Joyce is based in Edmonton.
Joyce is responsible for the overall coordination of science and research for Alberta Parks. She co-chairs the Park Ecology Program. Joyce has a particular interest in protected area management and rare vascular plant species. Major responsibilities and areas of interest include
The majority of the endangered whitebark pine in Alberta occurs in either national or provincial protected areas. Populations of this tree are declining globally at astounding rates due to white pine blister rust (introduced), mountain pine beetle, fire exclusion and climate change. Regeneration of whitebark pine is done entirely by Clark's nutcracker which caches seeds in tree openings or in close proximity to stands of mature trees. Little is known about the characteristics of successful regeneration sites and in particular whether or not fire is required for stands in the northern Rocky Mountains of Alberta. This is of particular importance where several listed species occur within the same area, each having differing responses to fire. An understanding of the role of fire in these landscapes is therefore needed to ensure responsible management. Dr. Ellen Macdonald (University of Alberta) and Joyce are undertaking research toward this.
Joyce is also coordinating monitoring of approximately 50 health transects located in whitebark and limber pine stands in provincial protected areas. Data from these transects will be used to help inform recovery planning efforts including the identification of trees that may be resistant to white pine blister rust and stands that are of high conservation value due to low levels of infection.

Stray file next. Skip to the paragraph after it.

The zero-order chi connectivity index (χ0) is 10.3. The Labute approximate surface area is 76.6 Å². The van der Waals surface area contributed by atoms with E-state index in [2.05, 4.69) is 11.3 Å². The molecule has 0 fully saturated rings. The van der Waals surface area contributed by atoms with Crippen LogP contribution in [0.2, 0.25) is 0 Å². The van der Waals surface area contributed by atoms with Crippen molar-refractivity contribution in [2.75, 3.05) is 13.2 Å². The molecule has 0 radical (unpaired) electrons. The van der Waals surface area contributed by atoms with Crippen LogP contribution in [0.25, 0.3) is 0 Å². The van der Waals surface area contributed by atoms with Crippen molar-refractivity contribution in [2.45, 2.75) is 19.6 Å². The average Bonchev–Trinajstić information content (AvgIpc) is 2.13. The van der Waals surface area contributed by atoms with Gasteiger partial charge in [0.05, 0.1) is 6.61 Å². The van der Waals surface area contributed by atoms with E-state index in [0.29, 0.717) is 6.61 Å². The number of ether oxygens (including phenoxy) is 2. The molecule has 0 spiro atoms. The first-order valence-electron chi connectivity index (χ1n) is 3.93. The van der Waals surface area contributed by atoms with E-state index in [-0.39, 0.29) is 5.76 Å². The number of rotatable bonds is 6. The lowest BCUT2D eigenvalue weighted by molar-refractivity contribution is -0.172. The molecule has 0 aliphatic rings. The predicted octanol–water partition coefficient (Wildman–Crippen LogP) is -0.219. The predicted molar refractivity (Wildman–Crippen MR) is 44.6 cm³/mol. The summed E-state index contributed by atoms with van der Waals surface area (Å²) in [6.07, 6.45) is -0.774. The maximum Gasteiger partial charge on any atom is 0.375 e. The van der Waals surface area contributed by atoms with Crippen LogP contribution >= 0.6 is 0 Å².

The relationship between soil moisture potential (as determined by Wet Areas Mapping) and vegetation type in Willmore Wilderness Park is being explored through graduate work at University of New Brunswick Vegetation Mapping.
The Willmore Biodiversity Research Project is a collaboration among Alberta Parks, Alberta Innovates and the Alberta Biodiversity Monitoring Institute. The project is examining several aspects of biodiversity monitoring in Willmore Wilderness Park, Alberta's largest provincial-based mountain park. The general objectives of the project focus on species detection and its implications to monitoring and management. We are also examining issues around sampling design and biodiversity detection, and using these data to build predictive models to inform regional landscape planning (Land-use Framework).
Crisfield,V., S. E. Macdonald and A. J. Gould. 2012. Effects of recreational traffic on alpine plant communities in the northern Canadian Rockies. Arctic, Antarctic and Alpine Research (in press).
Hiltz, D., J. Gould, J. Ogilvie, P. Arp, and B. White. 2012. Reclamation and restoration of boreal ecosystems: attaining sustainable development. Chapter 4 IN: Reclamation and Restoration of Boreal Ecosystems. Cambridge University Press (in press).
Packer, J. G. and A. J. Gould. 2012. Vascular Plants of Alberta. Part 1: Ferns, Fern Allies, Gymnosperms and Monocots. University of Calgary Press (in review).
Sass, G., M. Wheatley, D. Aldred, J. Gould and I. Creed. 2012. Defining protected area boundaries based on vascular-plant species richness using hydrological information derived from archived satellite imagery. Biological Conservation 147:143-152
Gould, A. J. 2007. A Habitat-based Approach to Rare Vascular Plant Conservation in the Northern Rocky Mountains of Alberta. PhD thesis, University of Alberta.
Kershaw, L., J. Gould, D. Johnson and J. Lancaster. 2000. Rare Vascular Plants of Alberta. University of Alberta Press and NRC Press, Edmonton.
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